She made landfall in Wilmington, North Carolina at 6 a.m. on Friday, September 14th. With winds reaching up to 85 miles an hour, she brought with her record amounts of rain and a huge storm surge, flooding coastal communities and inland rivers alike. She landed as a Category 1 Hurricane, turning into a Tropical Storm as she lost some of her strength. Many people lost their homes and belongings. Others lived without power for days. This is the epitome of a stressful situation. For many, this stressful situation was a reality.
The Oxford Dictionary defines stress as a state of mental or emotional strain or tension resulting from adverse or very demanding circumstances. Every day, your body experiences some level of stress. Maybe you didn’t get enough sleep last night, or you forgot to eat breakfast this morning. Maybe a loved one has fallen ill, or a natural disaster has threatened your status quo. Stress is something that everyone has experienced whether it be physically, mentally, or emotionally. More often than not, it is incredibly overwhelming. There are so many stressful situations, and what stresses one person out, may not stress out another. With this in mind, we tend think of stress as a very individualized experience- something that we each need to deal with on our own. It can be such an isolating feeling. However, this does not need to be the end result!
Equine-Assisted Learning: A key to regulation
Yarcort’s Gina Yarrish has found that horses, as extremely emotional and reflective animals, can be integral in regulating one’s stress in difficult situations. One way they can do this is through attachment. Having an emotional connection with an animal leads to feelings of emotional safety and comfort—two things that we definitely lack during stressful situations. These connections can be forged through riding, grooming, and generally, just spending time with a horse.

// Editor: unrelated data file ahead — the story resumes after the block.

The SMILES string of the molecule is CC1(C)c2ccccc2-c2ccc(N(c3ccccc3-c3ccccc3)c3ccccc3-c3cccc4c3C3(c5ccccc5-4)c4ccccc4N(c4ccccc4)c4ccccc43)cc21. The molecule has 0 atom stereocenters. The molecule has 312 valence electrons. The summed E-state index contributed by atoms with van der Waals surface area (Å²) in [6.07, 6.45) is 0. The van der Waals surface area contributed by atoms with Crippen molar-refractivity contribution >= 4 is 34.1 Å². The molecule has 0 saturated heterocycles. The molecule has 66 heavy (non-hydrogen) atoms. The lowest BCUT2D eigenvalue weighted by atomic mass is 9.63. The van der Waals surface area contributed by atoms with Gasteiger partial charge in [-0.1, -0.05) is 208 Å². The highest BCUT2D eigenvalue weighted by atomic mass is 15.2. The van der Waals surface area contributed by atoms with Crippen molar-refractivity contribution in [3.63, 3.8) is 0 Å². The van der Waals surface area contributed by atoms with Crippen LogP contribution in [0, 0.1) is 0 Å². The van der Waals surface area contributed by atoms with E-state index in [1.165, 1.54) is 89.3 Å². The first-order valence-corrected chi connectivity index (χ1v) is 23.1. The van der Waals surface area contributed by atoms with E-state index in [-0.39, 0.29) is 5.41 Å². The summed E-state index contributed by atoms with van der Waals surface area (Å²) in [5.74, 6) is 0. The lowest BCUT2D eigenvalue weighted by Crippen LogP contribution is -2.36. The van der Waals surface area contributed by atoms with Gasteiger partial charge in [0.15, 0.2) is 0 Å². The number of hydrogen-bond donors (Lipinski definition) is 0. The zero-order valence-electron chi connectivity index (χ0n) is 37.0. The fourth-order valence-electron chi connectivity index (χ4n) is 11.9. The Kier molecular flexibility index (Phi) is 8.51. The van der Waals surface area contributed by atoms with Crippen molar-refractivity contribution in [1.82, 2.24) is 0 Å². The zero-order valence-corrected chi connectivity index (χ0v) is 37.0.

Similarly, horses have the ability to act as a mirror. They reflect human behavior patterns. This is extremely helpful in identifying personal sources of stress and in developing critical life skills, such as communication and trust. Equine-Assisted Learning (EAL) is designed to do just that—develop these skills and allow people to explore the relationship that they have with themselves. EAL helps people increase their self-awareness, which can in turn help them identify their stressors, and or identify when they are over-stressing to a minor situation. Regulating your own stress does not have to be a lonely endeavor, in fact, it shouldn’t be.
Gina has found the value in creating a bond with such intuitive and responsive animals. She works to share that value with the world, specifically through the use of her Focus Forward Technique™. This technique is designed to help people stay in the present, and to think about the future. By doing this, you can let go of things that have stressed you out in the past, put a greater value on the moment you’re presently living in, and take steps to adjust your future reactions to stressful situations! It can be difficult to change what exactly stresses you out, but you can change your reactions to those things, and focusing forward enables you to do that!
If you’re interested in knowing yourself better, and de-stressing through the use of emotional connection and communication- Visit Yarcort on Facebook and be one step closer to regulating your stress!
Author: Ellaina Smith
Editor: Judy Conti
Graphics: Apple Perez